Characterization of oral candidiasis and the Candida species profile in patients with oral mucosal diseases.

Characterization of oral candidiasis and the Candida species profile in patients with oral mucosal diseases.

Microb Pathog. 2019 Jun 05;:103575

Authors: Hu L, He C, Zhao C, Chen X, Hua H, Yan Z

Abstract
BACKGROUND: The oral mucosa is likely to be compromised by acquired systemic disease. There are no data available on the prevalence of oral candidiasis and the species distribution among patients with oral mucosal diseases. Therefore, it is necessary to conduct a study assessing the characterization of oral candidiasis and the species profiles in such patients.
METHODS: Over a period of four consecutive years, patients with oral mucosal diseases were screened for oral candidiasis by a combination of clinical presentation and laboratory findings (smear test and Candida cultures). In addition, Candida species were isolated and identified for further analysis.
RESULTS: In total, 9769 (6.09%) of the 160,357 patients screened were diagnosed with oral candidiasis on the basis of both clinical manifestations and laboratory testing. The ratio of females to males was 1:0.61, and females had higher overall infection rates than males in all age subgroups. Patients with HIV infection, anaemia-related stomatitis, Sjögren's syndrome/xerostomia, pemphigoid, and radiation-induced stomatitis were highly susceptible to oral candidiasis. Of the 11,161 isolated Candida strains, C. albicans remained the most common species (75.37%), followed by C. tropicalis (6.06%), C. krusei (2.79%), and C. glabrata (2.02%). Surprisingly, both the proportion and the number of C. glabrata isolates increased dramatically over the 4 consecutive years.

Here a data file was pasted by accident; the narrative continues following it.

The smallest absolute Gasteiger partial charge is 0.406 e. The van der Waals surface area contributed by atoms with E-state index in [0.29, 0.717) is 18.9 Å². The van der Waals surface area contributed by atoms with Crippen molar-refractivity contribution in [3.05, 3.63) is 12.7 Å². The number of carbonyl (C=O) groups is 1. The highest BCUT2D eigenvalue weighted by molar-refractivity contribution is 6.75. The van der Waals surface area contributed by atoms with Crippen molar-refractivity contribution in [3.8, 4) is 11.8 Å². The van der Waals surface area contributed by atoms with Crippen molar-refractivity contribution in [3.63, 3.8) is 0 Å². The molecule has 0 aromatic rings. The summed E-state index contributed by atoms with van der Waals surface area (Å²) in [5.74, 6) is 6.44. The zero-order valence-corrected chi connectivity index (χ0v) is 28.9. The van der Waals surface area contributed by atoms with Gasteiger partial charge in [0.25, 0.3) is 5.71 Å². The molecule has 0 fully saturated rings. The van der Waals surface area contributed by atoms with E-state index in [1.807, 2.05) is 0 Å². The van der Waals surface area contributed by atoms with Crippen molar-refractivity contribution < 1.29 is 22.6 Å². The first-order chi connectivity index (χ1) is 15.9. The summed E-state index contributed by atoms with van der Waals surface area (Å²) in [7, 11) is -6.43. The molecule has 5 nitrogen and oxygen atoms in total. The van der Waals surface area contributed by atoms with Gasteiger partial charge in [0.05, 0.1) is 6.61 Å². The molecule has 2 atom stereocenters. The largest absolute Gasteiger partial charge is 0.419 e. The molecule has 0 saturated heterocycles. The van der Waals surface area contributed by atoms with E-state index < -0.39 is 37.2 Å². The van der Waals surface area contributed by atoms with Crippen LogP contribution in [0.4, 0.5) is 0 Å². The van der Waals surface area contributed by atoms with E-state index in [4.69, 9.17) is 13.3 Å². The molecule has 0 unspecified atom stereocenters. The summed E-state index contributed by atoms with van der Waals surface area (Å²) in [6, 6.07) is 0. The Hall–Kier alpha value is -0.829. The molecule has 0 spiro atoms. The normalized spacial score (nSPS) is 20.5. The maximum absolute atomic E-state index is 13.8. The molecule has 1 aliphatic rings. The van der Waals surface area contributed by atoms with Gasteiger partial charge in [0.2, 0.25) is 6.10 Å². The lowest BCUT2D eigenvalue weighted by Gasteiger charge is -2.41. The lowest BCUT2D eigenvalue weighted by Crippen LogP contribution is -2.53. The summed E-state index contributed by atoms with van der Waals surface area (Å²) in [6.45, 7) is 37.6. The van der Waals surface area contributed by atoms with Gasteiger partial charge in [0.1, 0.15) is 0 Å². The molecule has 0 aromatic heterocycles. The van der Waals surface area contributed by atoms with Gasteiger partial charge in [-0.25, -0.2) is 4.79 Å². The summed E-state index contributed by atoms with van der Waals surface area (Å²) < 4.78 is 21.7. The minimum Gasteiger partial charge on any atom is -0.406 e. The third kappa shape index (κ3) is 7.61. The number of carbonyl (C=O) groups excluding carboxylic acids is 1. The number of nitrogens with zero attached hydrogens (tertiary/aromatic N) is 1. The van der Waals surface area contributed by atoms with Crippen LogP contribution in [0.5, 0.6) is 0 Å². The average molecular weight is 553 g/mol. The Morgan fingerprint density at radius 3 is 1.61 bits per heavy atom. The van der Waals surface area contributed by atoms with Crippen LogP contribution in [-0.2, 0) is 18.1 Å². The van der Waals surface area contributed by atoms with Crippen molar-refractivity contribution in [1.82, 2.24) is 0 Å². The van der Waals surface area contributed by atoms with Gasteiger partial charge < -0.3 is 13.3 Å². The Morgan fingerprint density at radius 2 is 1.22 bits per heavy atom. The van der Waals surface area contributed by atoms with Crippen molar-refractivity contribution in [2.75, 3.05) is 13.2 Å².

CONCLUSIONS: In this large-scale population-based study, the features of oral candidiasis prevalence and the species profile among patients with oral mucosal diseases were summarized. The information gleaned will enhance the understanding of and improve management strategies for oral candidiasis and the underlying systemic and oral conditions.

PMID: 31175972 [PubMed - as supplied by publisher]